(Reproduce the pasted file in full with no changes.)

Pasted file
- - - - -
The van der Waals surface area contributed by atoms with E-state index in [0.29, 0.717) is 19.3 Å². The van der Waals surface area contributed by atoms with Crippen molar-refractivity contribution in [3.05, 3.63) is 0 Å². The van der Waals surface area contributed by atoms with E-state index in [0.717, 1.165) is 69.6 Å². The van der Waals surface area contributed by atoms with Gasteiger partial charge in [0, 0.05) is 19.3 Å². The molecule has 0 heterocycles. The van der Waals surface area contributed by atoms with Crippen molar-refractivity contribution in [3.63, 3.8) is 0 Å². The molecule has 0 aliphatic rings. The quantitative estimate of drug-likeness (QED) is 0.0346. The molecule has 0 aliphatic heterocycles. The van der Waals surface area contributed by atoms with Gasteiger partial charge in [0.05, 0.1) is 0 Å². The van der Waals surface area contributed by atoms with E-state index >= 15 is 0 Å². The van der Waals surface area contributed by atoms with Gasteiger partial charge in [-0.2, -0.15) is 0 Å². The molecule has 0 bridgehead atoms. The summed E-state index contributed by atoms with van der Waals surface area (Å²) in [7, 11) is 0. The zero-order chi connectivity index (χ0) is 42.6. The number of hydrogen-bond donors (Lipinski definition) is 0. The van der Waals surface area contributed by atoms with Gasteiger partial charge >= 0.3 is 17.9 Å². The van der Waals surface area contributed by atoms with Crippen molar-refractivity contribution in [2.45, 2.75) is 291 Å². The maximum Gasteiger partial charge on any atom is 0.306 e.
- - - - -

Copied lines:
The van der Waals surface area contributed by atoms with E-state index in [0.29, 0.717) is 19.3 Å². The van der Waals surface area contributed by atoms with Crippen molar-refractivity contribution in [3.05, 3.63) is 0 Å². The van der Waals surface area contributed by atoms with E-state index in [0.717, 1.165) is 69.6 Å². The van der Waals surface area contributed by atoms with Gasteiger partial charge in [0, 0.05) is 19.3 Å². The molecule has 0 heterocycles. The van der Waals surface area contributed by atoms with Crippen molar-refractivity contribution in [3.63, 3.8) is 0 Å². The molecule has 0 aliphatic rings. The quantitative estimate of drug-likeness (QED) is 0.0346. The molecule has 0 aliphatic heterocycles. The van der Waals surface area contributed by atoms with Gasteiger partial charge in [0.05, 0.1) is 0 Å². The van der Waals surface area contributed by atoms with E-state index >= 15 is 0 Å². The van der Waals surface area contributed by atoms with Gasteiger partial charge in [-0.2, -0.15) is 0 Å². The molecule has 0 bridgehead atoms. The summed E-state index contributed by atoms with van der Waals surface area (Å²) in [7, 11) is 0. The zero-order chi connectivity index (χ0) is 42.6. The number of hydrogen-bond donors (Lipinski definition) is 0. The van der Waals surface area contributed by atoms with Gasteiger partial charge >= 0.3 is 17.9 Å². The van der Waals surface area contributed by atoms with Crippen molar-refractivity contribution in [2.45, 2.75) is 291 Å². The maximum Gasteiger partial charge on any atom is 0.306 e.